Tower of Power

Too sweet to be sour.

Database Normalization and Design: A Primer

I am by no means a database expert, such titles are best left to people like Peter Zaitsev and Vadim Tkachenko, however one of my co workers has been asking me for some help on how I come about my database designs, particularly issues concerning normal form.

Whlie I could spend several posts going over the intricacies of 1st, 2nd, 3rd, and 4th normal form as well as “The key, the whole key, and nothing but the key so help me Codd” Boyce-Codd normal form, however reality dictates that time spent strictly to these academic levels is either time wasted (projects with due dates unfortunately cannot spend forever on the database design) or pointless as being reasonably intelligent will bring you very close, if not within 3rd normal form.

If you’re really interested, Wikipedia provides a great resource to get started learning the more academic aspects.

I’m going to assume that you have done a bit of database work and at least understand the concept of a join).

The one of the goals of database normalization is to reduce the repetition of information and thereby reduce the complexity of an update of said information. If the same string is in the database N times, we should abstract it so that if we need to update said string due to a typo or anything else, we need to only change but one location.

Since I like to ground myself in reality and practicality, lets work with some real world examples. Lets assume our requirements or mission statement is this:

The application shall keep inventory on a library of technical reference books. Users shall be able to log in and request books for checkout. Administrators shall be able to update the inventory and approve checkouts as well as confirm returned books.

Fairly simple, almost e-commerce, but more related to a simple project I have to do for class (oh how convenient). Before we continue, we need to examine these project requirements for the information we’ll need for the database:

The application shall keep inventory on a library of technical reference books. Users shall be able to log in and request books for checkout. Administrators shall be able to update the inventory and approve checkouts as well as confirm returned books.

From the outset we can identify 2 major data concepts, Books and Users, as well as mark states (in italics) for future reference.

Now, further contact with the client would be required to specify the exact information required for all of our tables, however for the sake of this post lets just go with the bare minimum (design gets weird when you start debating on how to store, say, ISBN numbers which have 2 major and a few minor formats, one 10 character and another 13). We all know that books have ISBN numbers, Titles, Authors, and Publishers, all of which are information we should definitely keep on hand. One not well versed in relational design would throw all of these attributes into their own columns, however we come across some issues.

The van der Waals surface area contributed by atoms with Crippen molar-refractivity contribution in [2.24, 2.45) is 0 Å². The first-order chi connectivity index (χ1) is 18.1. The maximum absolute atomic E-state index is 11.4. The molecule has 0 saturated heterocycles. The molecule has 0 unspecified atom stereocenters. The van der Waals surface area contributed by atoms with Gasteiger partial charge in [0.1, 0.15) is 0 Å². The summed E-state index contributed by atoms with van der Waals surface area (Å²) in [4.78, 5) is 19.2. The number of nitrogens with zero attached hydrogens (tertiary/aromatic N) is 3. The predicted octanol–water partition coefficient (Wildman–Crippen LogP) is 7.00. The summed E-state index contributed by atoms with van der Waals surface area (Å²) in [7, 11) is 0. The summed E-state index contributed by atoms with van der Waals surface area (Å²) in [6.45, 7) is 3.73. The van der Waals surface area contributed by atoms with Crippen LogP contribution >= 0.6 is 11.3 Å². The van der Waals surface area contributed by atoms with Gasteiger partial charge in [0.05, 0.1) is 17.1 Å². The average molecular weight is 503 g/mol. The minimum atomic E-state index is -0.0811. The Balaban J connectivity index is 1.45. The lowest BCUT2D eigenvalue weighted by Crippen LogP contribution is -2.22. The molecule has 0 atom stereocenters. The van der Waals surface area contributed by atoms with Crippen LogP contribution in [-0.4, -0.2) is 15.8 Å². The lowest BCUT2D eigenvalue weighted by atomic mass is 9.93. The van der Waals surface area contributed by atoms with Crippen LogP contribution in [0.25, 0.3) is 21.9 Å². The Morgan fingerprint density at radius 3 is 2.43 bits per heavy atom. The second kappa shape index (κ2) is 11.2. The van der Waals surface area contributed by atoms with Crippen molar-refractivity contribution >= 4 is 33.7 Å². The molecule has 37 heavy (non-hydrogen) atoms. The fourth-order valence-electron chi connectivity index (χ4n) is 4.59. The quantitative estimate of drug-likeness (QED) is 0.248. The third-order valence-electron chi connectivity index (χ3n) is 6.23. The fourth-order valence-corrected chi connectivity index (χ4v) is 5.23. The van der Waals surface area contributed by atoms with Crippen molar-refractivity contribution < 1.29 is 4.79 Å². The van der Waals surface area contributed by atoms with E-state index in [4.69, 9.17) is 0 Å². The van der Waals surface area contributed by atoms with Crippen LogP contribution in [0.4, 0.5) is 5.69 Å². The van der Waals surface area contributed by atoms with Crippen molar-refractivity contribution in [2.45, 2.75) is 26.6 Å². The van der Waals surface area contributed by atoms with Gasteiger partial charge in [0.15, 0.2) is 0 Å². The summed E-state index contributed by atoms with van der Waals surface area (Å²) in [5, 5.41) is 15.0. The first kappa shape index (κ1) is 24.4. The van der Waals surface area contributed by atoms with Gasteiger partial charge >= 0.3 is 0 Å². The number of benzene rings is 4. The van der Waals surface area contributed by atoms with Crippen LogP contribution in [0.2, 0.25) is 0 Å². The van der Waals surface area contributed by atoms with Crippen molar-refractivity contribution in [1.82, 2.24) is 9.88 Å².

One of the first steps is identifying your primary key of the database. For the uninformed, a primary key is a column (or columns) that uniquely identifies a single role. Meaning, if I have a value for the primary key, it will return 1 and only 1 row each and every single time. There can be NO ambiguity (e.g. a primary key of (1) returning 2 rows, how do we know what row we really wanted?). Upon first glance the obvious choice would be to set our ISBN number as our primary key as we all know that ISBN numbers are distributed to books on a 1:1 basis. However there’s a potential pitfall. If we’ve joined all of our tables on the ISBN, what happens when you need to alter a book’s ISBN (possibly due to a typo discovered late)? In this, and most other cases, our best bet is to use a field unrelated to the ISBN, such as an auto-numbered INT field.

Lets assume we have 12 books on programming languages, all written by 2 different authors (some books have one other, some the other, and some have both), but all published by a single publisher. If we were to look at a database dump there would be a large amount of repeated data.

Since each book can only have 1 publisher, we can move any information pertaining to the publisher (name, address), into it’s own table and link the two via a unique auto-numbered INT field. Now books will contain a field called publishers_id that will contain the ID number of the publisher who published the book.

Since each book can have multiple authors, we cannot just use the 1:1 relationship that the “Books Have Publishers” relationship above is. We need an intermediary (n:m) table, call it say “BooksHaveAuthors”. The primary key for this table is not a single column however, its two columns: a column linking to a book and a column linking to an author. Now when we perform our queries in our applications, we can pull all the authors of a book via a query selecting all rows where books_id is X, or we can select all the books an author has via the opposite.

Now, if you’re smart you are using a visual designer such as MySQL Workbench, you’ll have a visual such as this (this example is using MSSQL’s database diagramming utility):

Make a lot of sense when you look at it visually?

(Part II)